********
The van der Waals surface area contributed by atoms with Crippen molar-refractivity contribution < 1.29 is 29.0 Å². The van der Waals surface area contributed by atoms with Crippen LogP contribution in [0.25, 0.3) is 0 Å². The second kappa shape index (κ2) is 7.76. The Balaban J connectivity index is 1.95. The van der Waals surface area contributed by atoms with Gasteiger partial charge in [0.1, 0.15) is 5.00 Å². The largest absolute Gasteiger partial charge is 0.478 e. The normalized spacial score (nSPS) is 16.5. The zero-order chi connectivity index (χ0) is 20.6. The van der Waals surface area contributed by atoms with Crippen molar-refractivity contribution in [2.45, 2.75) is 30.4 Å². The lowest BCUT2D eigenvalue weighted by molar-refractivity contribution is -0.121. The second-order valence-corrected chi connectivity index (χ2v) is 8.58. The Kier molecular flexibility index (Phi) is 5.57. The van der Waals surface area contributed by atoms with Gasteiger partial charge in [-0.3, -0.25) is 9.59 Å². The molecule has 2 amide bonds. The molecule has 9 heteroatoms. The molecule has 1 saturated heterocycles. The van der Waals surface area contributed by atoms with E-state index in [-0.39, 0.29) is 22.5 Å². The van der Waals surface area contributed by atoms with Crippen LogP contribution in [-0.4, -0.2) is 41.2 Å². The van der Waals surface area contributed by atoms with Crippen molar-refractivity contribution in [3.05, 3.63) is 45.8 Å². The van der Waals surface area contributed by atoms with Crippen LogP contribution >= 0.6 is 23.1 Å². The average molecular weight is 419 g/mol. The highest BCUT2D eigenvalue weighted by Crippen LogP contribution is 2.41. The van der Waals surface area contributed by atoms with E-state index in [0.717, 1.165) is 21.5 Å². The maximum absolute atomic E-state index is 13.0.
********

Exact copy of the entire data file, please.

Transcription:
The van der Waals surface area contributed by atoms with Crippen molar-refractivity contribution < 1.29 is 29.0 Å². The van der Waals surface area contributed by atoms with Crippen LogP contribution in [0.25, 0.3) is 0 Å². The second kappa shape index (κ2) is 7.76. The Balaban J connectivity index is 1.95. The van der Waals surface area contributed by atoms with Gasteiger partial charge in [0.1, 0.15) is 5.00 Å². The largest absolute Gasteiger partial charge is 0.478 e. The normalized spacial score (nSPS) is 16.5. The zero-order chi connectivity index (χ0) is 20.6. The van der Waals surface area contributed by atoms with Crippen molar-refractivity contribution in [2.45, 2.75) is 30.4 Å². The lowest BCUT2D eigenvalue weighted by molar-refractivity contribution is -0.121. The second-order valence-corrected chi connectivity index (χ2v) is 8.58. The Kier molecular flexibility index (Phi) is 5.57. The van der Waals surface area contributed by atoms with Gasteiger partial charge in [-0.3, -0.25) is 9.59 Å². The molecule has 2 amide bonds. The molecule has 9 heteroatoms. The molecule has 1 saturated heterocycles. The van der Waals surface area contributed by atoms with E-state index in [-0.39, 0.29) is 22.5 Å². The van der Waals surface area contributed by atoms with Crippen LogP contribution in [-0.4, -0.2) is 41.2 Å². The van der Waals surface area contributed by atoms with Crippen molar-refractivity contribution in [3.05, 3.63) is 45.8 Å². The van der Waals surface area contributed by atoms with Crippen LogP contribution >= 0.6 is 23.1 Å². The average molecular weight is 419 g/mol. The highest BCUT2D eigenvalue weighted by Crippen LogP contribution is 2.41. The van der Waals surface area contributed by atoms with E-state index in [0.717, 1.165) is 21.5 Å². The maximum absolute atomic E-state index is 13.0.